Difference between revisions of "2017 AMC 10A Problems/Problem 18"

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==Solution==
 
==Solution==
Let <math>P</math> be the probability Amelia wins. Note that <math>P = \text{chance she wins on her first turn} + \text{chance she gets to her turn again}\cdot P</math>, as if she gets to her turn again, she is back where she started with probability of winning <math>P</math>. The chance she wins on her first turn is <math>\frac{1}{3}</math>, and the chance she makes it to her turn again is a combination of her failing to win the first turn—<math>\frac{2}{3}</math> and Blaine failing to win—<math>\frac{3}{5}</math>. Multiplying gives us <math>\frac{2}{5}</math>. Thus,
+
Let <math>P</math> be the probability Amelia wins. Note that <math>P = \text{chance she wins on her first turn} + \text{chance she gets to her turn again}\cdot P</math>, as if she gets to her turn again, she is back where she started with probability of winning <math>P</math>. The chance she wins on her first turn is <math>\frac{1}{3}</math>. The chance she makes it to her turn again is a combination of her failing to win the first turn—<math>\frac{2}{3}</math> and Blaine failing to win—<math>\frac{3}{5}</math>. Multiplying gives us <math>\frac{2}{5}</math>. Thus,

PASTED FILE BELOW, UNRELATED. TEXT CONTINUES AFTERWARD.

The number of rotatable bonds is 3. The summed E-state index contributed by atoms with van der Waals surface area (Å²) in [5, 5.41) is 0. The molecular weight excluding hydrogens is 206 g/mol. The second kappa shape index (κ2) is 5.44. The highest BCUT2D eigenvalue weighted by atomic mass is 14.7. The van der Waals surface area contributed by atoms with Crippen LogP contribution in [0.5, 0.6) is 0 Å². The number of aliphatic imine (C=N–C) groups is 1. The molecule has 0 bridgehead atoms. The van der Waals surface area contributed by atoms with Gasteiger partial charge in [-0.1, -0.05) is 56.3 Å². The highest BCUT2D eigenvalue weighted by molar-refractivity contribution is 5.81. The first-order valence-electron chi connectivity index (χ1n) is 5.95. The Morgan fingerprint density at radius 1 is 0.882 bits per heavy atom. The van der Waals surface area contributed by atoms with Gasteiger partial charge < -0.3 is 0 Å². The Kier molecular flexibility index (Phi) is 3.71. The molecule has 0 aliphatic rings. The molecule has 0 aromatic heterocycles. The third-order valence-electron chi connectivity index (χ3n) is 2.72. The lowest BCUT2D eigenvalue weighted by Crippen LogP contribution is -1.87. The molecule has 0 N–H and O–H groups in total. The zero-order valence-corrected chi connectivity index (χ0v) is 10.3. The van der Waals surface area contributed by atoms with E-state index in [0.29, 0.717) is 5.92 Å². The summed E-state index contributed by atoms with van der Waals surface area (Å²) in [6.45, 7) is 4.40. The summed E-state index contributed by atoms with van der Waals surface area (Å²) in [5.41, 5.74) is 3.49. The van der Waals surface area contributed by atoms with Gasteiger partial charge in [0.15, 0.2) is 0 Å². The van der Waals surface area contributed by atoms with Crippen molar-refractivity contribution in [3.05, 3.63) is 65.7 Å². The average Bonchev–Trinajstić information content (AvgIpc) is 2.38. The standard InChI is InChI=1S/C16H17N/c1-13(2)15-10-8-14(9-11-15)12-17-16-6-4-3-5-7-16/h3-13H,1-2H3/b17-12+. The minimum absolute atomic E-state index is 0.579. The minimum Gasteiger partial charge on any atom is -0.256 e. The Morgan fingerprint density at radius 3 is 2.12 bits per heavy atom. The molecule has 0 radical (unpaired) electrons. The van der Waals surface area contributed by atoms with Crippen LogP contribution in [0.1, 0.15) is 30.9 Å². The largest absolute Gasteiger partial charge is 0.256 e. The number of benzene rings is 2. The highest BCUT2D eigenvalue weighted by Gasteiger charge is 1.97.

<cmath>P = \frac{1}{3} + \frac{2}{5} \implies P = frac{5}{9}</cmath>.
+
<cmath>P = \frac{1}{3} + \frac{2}{5} \implies P = \frac{5}{9}</cmath>
 
Finally, we do <math>9-5=\boxed{\textbf{(E)}\ 4}</math>.
 
Finally, we do <math>9-5=\boxed{\textbf{(E)}\ 4}</math>.

Revision as of 18:20, 8 February 2017

Problem

Amelia has a coin that lands heads with probability $\frac{1}{3}$, and Blaine has a coin that lands on heads with probability $\frac{2}{5}$. Amelia and Blaine alternately toss their coins until someone gets a head; the first one to get a head wins. All coin tosses are independent. Amelia goes first. The probability that Amelia wins is $\frac{p}{q}$, where $p$ and $q$ are relatively prime positive integers. What is $q-p$?

$\textbf{(A)}\ 1\qquad\textbf{(B)}\ 2\qquad\textbf{(C)}\ 3\qquad\textbf{(D)}\ 4\qquad\textbf{(E)}\ 5$

Solution

Let $P$ be the probability Amelia wins. Note that $P = \text{chance she wins on her first turn} + \text{chance she gets to her turn again}\cdot P$, as if she gets to her turn again, she is back where she started with probability of winning $P$. The chance she wins on her first turn is $\frac{1}{3}$. The chance she makes it to her turn again is a combination of her failing to win the first turn—$\frac{2}{3}$ and Blaine failing to win—$\frac{3}{5}$. Multiplying gives us $\frac{2}{5}$. Thus, \[P = \frac{1}{3} + \frac{2}{5} \implies P = \frac{5}{9}\] Finally, we do $9-5=\boxed{\textbf{(E)}\ 4}$.

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